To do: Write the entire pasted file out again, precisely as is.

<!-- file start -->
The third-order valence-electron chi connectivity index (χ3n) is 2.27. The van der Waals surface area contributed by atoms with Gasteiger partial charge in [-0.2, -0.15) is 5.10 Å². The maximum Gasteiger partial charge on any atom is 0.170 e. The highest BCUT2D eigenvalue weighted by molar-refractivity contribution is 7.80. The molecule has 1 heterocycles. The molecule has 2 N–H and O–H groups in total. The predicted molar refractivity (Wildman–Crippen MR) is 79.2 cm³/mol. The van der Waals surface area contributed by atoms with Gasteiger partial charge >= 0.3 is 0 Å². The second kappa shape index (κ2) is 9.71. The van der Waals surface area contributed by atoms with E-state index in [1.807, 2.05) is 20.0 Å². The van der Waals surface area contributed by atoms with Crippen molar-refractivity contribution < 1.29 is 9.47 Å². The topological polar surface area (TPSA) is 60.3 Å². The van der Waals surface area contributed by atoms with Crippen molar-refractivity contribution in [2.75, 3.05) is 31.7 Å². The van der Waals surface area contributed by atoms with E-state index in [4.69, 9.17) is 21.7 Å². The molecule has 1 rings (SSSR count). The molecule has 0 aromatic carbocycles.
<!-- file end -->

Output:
The third-order valence-electron chi connectivity index (χ3n) is 2.27. The van der Waals surface area contributed by atoms with Gasteiger partial charge in [-0.2, -0.15) is 5.10 Å². The maximum Gasteiger partial charge on any atom is 0.170 e. The highest BCUT2D eigenvalue weighted by molar-refractivity contribution is 7.80. The molecule has 1 heterocycles. The molecule has 2 N–H and O–H groups in total. The predicted molar refractivity (Wildman–Crippen MR) is 79.2 cm³/mol. The van der Waals surface area contributed by atoms with Gasteiger partial charge >= 0.3 is 0 Å². The second kappa shape index (κ2) is 9.71. The van der Waals surface area contributed by atoms with E-state index in [1.807, 2.05) is 20.0 Å². The van der Waals surface area contributed by atoms with Crippen molar-refractivity contribution < 1.29 is 9.47 Å². The topological polar surface area (TPSA) is 60.3 Å². The van der Waals surface area contributed by atoms with Crippen molar-refractivity contribution in [2.75, 3.05) is 31.7 Å². The van der Waals surface area contributed by atoms with E-state index in [4.69, 9.17) is 21.7 Å². The molecule has 1 rings (SSSR count). The molecule has 0 aromatic carbocycles.